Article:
Date archives "July 2010"

Participatory Management practices at Mondragon

Excerpted from John McNamara: ““The Mondragon Cooperative Experience believes that the democratic character of the Cooperative is not limited to membership aspects, but that it also implies the progressive development of self-management and consequently of the participation of members in the sphere of business management which, in turn, requires: a) The development of suitable mechanisms… Continue reading

The betrayal of the internet founding principles in the new corporate architectures

Van Schewick concludes that the original architecture of the Internet fostered application innovation. Current changes that deviate from the Internet’s original design principles reduce the amount and quality of application innovation, limit users’ ability to use the Internet as they see fit, and threaten the Internet’s ability to realize its economic, social, cultural, and political… Continue reading

A Road Not Taken – Cybernetic Socialism in the USSR

Paul Cockshott says: this is a book that should be read by anyone with a serious interest in economic alternatives * Book Review: Red Plenty, by Francis Spufford “This is a marvelous and unusual book. It sits in a remarkable way in between science popularisation, social history and fiction. The author describes it variously as… Continue reading

First Open Science Summit launches tomorrow!

The first Open Science Summit begins July 29th  at Berkeley.  Those wishing to attend can still register at the last minute at http://opensciencesummit.eventbrite.com/ You can view the livestream at http://fora.tv/live/open_science/open_science_summit_2010 Follow us on Twitter @OpenScience2010  #OSS2010 For more on the aims of the movement and the conference see http://www.xconomy.com/san-francisco/2010/07/07/the-open-science-shift/ Recent years have seen technological revolutions… Continue reading

The intersubjectivity of P2P: the The Gift Economy vs. Communal Shareholding

Republished from my 2006 manuscript: “In my opinion, there is a profound misconception regarding peer to peer, expressed by the various authors who call it a gift economy, such as Richard Barbrook (Barbrook, 1995), or Steven Weber (Weber, 2004). But, as Stephan Merten of Oekonux.de has already argued, P2P production methods are not a gift… Continue reading

Kevin Carson responds to Greer’s “End of the Internet” prediction

Digital technology and the network revolution are at the heart of what’s creating the potential for a low-impact, less resource-intensive economy. Green and high-tech are allies against mass production and the mountains of deliberately obsolete goods piling up in our landfills, and against the globalist economic model of truck/containership warehouses linking points of production and… Continue reading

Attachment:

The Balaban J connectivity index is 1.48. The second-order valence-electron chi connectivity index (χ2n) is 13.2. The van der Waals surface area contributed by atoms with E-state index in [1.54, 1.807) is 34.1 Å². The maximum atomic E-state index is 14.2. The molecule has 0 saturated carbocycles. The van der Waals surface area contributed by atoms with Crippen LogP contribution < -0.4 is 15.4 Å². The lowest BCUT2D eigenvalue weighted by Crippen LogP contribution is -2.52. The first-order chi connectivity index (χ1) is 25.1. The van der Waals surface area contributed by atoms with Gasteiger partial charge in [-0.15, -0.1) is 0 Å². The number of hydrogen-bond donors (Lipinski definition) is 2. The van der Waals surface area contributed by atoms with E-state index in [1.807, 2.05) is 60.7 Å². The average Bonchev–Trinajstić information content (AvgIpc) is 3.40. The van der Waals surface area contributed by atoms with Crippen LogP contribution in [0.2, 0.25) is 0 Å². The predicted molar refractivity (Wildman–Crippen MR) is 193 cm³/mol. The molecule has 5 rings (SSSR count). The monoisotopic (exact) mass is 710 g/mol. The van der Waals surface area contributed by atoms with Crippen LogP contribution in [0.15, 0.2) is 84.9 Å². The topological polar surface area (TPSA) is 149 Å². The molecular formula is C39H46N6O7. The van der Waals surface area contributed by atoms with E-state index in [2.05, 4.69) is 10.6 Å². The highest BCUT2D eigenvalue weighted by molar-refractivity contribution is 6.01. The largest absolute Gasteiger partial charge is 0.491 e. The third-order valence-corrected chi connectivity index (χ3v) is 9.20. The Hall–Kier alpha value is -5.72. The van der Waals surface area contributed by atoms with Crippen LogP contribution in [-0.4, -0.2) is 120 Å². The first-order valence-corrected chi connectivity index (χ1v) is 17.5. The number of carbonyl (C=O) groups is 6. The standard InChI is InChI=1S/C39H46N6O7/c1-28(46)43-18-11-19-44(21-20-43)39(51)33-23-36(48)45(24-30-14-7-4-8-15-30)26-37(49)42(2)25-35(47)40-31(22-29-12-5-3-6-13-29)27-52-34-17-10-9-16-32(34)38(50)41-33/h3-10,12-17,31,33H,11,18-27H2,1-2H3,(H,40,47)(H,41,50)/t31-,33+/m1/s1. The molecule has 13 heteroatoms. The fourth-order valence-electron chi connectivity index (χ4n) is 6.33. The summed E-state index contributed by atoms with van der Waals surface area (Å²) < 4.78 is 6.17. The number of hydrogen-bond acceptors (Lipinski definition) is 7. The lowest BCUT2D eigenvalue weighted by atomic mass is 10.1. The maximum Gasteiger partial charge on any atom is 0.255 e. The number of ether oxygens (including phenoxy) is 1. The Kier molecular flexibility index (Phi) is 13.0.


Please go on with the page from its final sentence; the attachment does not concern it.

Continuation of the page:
Eben Moglen on the Civil Rights and Privacy Implications of Social Networking in the Cloud (and what can be done about it)

Excerpted from an interview by Glyn Moody: “Eben Moglen: We have a kind of social dilemma which comes from architectural creep. We had an Internet that was designed around the notion of peerage – machines with no hierarchical relationship to one another, and no guarantee about their internal architectures or behaviours, communicating through a series… Continue reading

Technology and Evolution: How Software Evolves

This post looks at my research into evolution and technology.  The author (me, Tomas Rawlings) is currently doing research into looking at how technology evolves, and am using p2p systems as my test subject.  I’ve done a number of presentations on this subject and below are the slides from my presentations at eComm 2009, [email protected]Continue reading

Explaining the paradox: why is the “information society” destroying universities and precarizing knowledge workers?

Bizarrely, the number of good white collar jobs seems to be shrinking as the knowledge economy grows. Brian Holmes reports: (excerpted with new subtitles) “Check out “The Structure and Silence of the Cognitariat,” an article by a UC Santa Barbara professor named Christopher Newfield. It’s a great piece, clear, concise and packed full of pertinent… Continue reading

More on John Michael Greer

Michel Bauwens solicited comments on this post by John Michael Greer, and compiled them into this:  “Will the Internet survive energy contraction?” Michel also solicited my comment on Greer’s views from the standpoint of a possible tie-in with Lewis Mumford’s thought.  But to the extent that, like Dave Pollard, he sees assorted Peak Everything crises… Continue reading